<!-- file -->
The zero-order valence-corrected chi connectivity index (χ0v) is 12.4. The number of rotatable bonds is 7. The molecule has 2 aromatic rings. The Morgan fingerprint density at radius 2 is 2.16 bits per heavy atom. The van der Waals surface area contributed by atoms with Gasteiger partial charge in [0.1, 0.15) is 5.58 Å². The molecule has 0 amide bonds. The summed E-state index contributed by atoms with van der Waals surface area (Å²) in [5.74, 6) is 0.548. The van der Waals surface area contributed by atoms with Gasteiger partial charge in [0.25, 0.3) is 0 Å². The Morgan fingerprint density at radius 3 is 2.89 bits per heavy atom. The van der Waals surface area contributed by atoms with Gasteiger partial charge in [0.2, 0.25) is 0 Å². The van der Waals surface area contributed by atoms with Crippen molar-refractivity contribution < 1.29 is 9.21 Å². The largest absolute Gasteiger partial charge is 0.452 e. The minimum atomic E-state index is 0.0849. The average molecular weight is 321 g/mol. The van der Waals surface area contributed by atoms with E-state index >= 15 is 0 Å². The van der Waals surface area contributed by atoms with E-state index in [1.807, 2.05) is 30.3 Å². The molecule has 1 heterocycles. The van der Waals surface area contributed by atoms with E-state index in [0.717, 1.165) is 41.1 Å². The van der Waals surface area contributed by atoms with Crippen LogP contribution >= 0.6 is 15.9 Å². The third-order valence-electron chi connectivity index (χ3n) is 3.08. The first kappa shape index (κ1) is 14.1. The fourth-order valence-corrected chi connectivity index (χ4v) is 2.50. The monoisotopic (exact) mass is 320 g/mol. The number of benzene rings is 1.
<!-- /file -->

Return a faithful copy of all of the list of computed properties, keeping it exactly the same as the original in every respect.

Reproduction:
The zero-order valence-corrected chi connectivity index (χ0v) is 12.4. The number of rotatable bonds is 7. The molecule has 2 aromatic rings. The Morgan fingerprint density at radius 2 is 2.16 bits per heavy atom. The van der Waals surface area contributed by atoms with Gasteiger partial charge in [0.1, 0.15) is 5.58 Å². The molecule has 0 amide bonds. The summed E-state index contributed by atoms with van der Waals surface area (Å²) in [5.74, 6) is 0.548. The van der Waals surface area contributed by atoms with Gasteiger partial charge in [0.25, 0.3) is 0 Å². The Morgan fingerprint density at radius 3 is 2.89 bits per heavy atom. The van der Waals surface area contributed by atoms with Gasteiger partial charge in [0.2, 0.25) is 0 Å². The van der Waals surface area contributed by atoms with Crippen molar-refractivity contribution < 1.29 is 9.21 Å². The largest absolute Gasteiger partial charge is 0.452 e. The minimum atomic E-state index is 0.0849. The average molecular weight is 321 g/mol. The van der Waals surface area contributed by atoms with E-state index >= 15 is 0 Å². The van der Waals surface area contributed by atoms with E-state index in [1.807, 2.05) is 30.3 Å². The molecule has 1 heterocycles. The van der Waals surface area contributed by atoms with E-state index in [0.717, 1.165) is 41.1 Å². The van der Waals surface area contributed by atoms with Crippen LogP contribution >= 0.6 is 15.9 Å². The third-order valence-electron chi connectivity index (χ3n) is 3.08. The first kappa shape index (κ1) is 14.1. The fourth-order valence-corrected chi connectivity index (χ4v) is 2.50. The monoisotopic (exact) mass is 320 g/mol. The number of benzene rings is 1.